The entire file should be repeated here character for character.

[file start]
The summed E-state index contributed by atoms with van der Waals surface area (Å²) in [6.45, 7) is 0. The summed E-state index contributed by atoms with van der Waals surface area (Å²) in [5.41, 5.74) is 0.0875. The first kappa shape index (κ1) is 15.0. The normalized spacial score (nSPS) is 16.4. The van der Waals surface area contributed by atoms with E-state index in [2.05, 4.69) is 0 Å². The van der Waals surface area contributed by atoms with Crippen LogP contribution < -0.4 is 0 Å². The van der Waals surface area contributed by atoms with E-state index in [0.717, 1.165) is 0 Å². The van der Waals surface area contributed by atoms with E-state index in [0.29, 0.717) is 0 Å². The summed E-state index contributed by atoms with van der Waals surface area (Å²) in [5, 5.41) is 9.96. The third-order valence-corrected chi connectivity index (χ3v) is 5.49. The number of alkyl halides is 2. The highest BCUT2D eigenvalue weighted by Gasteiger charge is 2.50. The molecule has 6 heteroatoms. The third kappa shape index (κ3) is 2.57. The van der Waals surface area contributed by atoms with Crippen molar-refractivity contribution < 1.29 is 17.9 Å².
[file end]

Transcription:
The summed E-state index contributed by atoms with van der Waals surface area (Å²) in [6.45, 7) is 0. The summed E-state index contributed by atoms with van der Waals surface area (Å²) in [5.41, 5.74) is 0.0875. The first kappa shape index (κ1) is 15.0. The normalized spacial score (nSPS) is 16.4. The van der Waals surface area contributed by atoms with E-state index in [2.05, 4.69) is 0 Å². The van der Waals surface area contributed by atoms with Crippen LogP contribution < -0.4 is 0 Å². The van der Waals surface area contributed by atoms with E-state index in [0.717, 1.165) is 0 Å². The van der Waals surface area contributed by atoms with E-state index in [0.29, 0.717) is 0 Å². The summed E-state index contributed by atoms with van der Waals surface area (Å²) in [5, 5.41) is 9.96. The third-order valence-corrected chi connectivity index (χ3v) is 5.49. The number of alkyl halides is 2. The highest BCUT2D eigenvalue weighted by Gasteiger charge is 2.50. The molecule has 6 heteroatoms. The third kappa shape index (κ3) is 2.57. The van der Waals surface area contributed by atoms with Crippen molar-refractivity contribution < 1.29 is 17.9 Å².